Keeping Warder wild: Springfield Township welcomes new preserve
Springfield Township will cut the ribbon Saturday on Warder Nature Preserve in Finneytown. The former tree nursery was the subject of a public campaign to "Keep Warder Wild" after township trustees planned to transform the property into a mixed-use development.
"It gives me chills just even talking about it," says Tracy Fryburger, one of the founding members of Keep Warder Wild. "When I went back there a month ago to see what they've done, it is astonishing. It's welcoming. It's still a community park. ... I'm astonished at the amount of time and money they've put into it to do it absolutely up-right, professionally, for the community and everybody in the surrounding area that wants to use the preserve."
Township trustees unveiled the preserve about a year ago, outlining improvement plans for the property. Since then a lot has been done to cleanup the park, including removing heavy brush, invasive species like Amur honeysuckle, thinning the tree canopy, and installing a half-mile paved walking trail.
"This is just phase one," says Springfield Township Trustee Kristie Dukes Davis. "In future phases the township will cut in natural trails, plant new trees and plant wildflowers. It's going to be just an area that residents can enjoy, and just maintain the green infrastructure of our township."
The 54-acre preserve is tucked away between Winton and North Bend roads in Finneytown, surrounded by neighborhoods. It can be difficult for people to spot, but that didn't stop avid walkers and hikers from wearing walking paths through the overgrowth over the years. It gives off the feel of a gem hidden amongst a stand of old, tall trees.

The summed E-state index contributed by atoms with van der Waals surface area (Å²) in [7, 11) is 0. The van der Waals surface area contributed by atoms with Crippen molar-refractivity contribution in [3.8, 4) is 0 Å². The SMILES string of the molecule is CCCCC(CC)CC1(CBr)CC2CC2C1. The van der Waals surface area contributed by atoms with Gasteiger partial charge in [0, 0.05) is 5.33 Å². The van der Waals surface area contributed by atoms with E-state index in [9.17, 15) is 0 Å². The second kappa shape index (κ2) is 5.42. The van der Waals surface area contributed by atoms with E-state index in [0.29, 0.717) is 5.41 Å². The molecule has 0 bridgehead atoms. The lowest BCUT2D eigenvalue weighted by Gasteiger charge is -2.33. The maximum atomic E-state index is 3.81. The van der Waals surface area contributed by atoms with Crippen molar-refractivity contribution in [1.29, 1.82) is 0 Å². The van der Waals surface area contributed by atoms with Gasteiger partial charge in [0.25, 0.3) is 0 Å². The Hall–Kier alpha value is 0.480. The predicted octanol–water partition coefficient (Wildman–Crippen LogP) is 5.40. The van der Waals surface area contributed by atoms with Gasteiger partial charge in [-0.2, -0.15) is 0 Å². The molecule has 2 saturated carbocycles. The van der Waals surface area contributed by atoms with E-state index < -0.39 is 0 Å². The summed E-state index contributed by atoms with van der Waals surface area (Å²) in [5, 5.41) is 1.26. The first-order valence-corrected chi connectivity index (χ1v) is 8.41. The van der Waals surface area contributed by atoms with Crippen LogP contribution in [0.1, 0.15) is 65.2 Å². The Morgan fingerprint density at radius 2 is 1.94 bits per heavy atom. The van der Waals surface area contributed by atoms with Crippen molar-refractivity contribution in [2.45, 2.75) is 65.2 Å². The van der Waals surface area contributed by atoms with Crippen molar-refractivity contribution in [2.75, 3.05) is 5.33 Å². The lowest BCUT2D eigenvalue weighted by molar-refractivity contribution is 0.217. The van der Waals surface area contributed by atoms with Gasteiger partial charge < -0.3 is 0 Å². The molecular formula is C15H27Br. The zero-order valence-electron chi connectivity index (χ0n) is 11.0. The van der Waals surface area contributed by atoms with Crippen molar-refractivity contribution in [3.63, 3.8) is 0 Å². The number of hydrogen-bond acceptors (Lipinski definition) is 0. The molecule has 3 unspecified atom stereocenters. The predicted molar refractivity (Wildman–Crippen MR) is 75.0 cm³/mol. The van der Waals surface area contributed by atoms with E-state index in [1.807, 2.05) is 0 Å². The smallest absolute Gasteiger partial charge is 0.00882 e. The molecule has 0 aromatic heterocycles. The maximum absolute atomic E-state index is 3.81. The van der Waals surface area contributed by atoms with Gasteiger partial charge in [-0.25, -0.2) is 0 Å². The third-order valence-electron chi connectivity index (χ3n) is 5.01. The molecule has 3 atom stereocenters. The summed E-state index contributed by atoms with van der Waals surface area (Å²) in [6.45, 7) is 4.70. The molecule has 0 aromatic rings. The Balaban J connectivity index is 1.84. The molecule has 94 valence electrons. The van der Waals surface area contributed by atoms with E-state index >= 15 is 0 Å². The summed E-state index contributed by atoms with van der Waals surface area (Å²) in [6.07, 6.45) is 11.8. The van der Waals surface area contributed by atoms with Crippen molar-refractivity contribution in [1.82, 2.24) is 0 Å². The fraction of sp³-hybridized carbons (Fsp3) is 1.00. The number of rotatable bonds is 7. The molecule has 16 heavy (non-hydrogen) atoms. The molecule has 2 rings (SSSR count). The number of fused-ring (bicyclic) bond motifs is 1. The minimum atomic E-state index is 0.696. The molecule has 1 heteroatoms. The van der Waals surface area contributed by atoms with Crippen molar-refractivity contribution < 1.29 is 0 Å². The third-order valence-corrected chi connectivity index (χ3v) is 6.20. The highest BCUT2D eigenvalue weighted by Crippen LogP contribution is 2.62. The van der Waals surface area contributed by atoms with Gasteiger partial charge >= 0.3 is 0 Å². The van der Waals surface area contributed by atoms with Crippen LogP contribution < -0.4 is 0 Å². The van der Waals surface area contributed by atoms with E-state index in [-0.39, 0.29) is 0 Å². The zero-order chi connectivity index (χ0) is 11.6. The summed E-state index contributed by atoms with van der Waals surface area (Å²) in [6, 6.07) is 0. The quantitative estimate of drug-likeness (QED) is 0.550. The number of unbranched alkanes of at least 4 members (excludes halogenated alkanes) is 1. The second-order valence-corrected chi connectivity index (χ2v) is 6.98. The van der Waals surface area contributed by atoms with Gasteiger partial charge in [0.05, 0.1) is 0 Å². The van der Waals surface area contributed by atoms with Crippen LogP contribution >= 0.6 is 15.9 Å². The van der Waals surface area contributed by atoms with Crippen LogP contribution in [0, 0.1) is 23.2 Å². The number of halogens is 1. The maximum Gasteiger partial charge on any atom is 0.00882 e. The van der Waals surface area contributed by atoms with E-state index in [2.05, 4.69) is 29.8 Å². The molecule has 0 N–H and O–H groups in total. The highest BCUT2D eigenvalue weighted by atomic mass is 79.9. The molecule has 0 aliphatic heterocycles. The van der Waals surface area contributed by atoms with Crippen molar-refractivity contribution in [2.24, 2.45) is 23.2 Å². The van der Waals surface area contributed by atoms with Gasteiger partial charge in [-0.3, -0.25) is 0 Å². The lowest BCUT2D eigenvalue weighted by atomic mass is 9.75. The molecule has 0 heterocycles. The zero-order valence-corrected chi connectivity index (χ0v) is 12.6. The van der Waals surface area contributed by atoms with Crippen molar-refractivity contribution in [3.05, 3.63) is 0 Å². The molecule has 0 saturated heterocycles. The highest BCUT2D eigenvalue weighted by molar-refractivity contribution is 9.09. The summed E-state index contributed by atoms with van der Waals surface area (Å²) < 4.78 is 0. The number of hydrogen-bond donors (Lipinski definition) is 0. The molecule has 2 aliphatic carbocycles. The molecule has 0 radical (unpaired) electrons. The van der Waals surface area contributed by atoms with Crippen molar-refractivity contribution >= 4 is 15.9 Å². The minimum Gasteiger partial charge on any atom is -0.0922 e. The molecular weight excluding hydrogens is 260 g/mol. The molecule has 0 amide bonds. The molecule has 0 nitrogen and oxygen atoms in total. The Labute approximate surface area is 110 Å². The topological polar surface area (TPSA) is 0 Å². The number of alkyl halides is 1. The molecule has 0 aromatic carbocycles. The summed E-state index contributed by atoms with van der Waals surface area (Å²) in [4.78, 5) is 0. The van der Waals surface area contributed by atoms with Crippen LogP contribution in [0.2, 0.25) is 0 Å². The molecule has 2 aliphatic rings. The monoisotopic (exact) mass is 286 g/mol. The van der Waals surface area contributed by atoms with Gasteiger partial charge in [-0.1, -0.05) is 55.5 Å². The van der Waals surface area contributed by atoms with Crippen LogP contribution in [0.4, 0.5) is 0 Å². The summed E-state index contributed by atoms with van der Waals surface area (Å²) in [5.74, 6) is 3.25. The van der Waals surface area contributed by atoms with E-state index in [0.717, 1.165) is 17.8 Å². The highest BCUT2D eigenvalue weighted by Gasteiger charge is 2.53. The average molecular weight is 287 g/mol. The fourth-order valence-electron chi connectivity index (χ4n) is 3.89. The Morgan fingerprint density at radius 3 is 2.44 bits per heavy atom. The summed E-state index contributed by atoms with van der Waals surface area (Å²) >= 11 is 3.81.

The township used $400,000 in American Rescue Plan funds to clear the brush, prune trees, install the walking path, and dredge and combine what were two small ponds into one large one.
"We've installed electricity, and hopefully we can have future events (like) our Arts Connect program — they hold classes and so hopefully we can bring some of those classes down to water — and have new classes, birdwatching classes, things of that sort," says Dukes Davis.
Fryburger says humans and animals appear to approve of the preserve.
"The wildlife that's come back after all the transition ... There's actually very friendly deer back there that have found their way back. Turtles are back; fish are back in the lake that they consolidated from two ponds into one. Geese — it used to be that you'd have a couple of geese — and now other ones are migrating through there now. It's a wonderful little pocket park that has preserved the history of over 100 years."
What was Warder?
Formerly farmland, the Cincinnati Park Board acquired it in 1929. According to park records, it was named for Rueben Warder, a former Cincinnati Parks superintendent and the son of John Warder, founder of the American Forestry Service.
The city used the Warder Nursery to raise trees for Cincinnati parks. Eventually that became too costly and the city cut back to just using the greenhouses for flowers. The land grew wild and the city of Cincinnati sold the property to Springfield Township in March 2000. The city still owns a greenhouse adjacent to the park which it uses to grow plants for Krohn Conservatory.
The township's original plan called for keeping it a park, which is how neighbors had been using it for years. That idea was eventually rejected because the township couldn't come up with the funds.
A master developer hired by Springfield Township proposed the multi-use development plan in 2015. Members of Keep Warder Wild immediately opposed the plan. Ultimately, township trustees say, they didn't like the developer's piecemeal plan so they let the contract run out and the property remained as it was for several years.
Around 2021, trustees returned to the idea of turning the property into a park. The decision was made to create a nature preserve.
The ribbon cutting is 10 a.m. Saturday, Oct. 21. Parking is available at the former Whitaker Elementary School on Winton Road. Fryburger, a horticulturalist by trade, has offered to host a small tour afterward.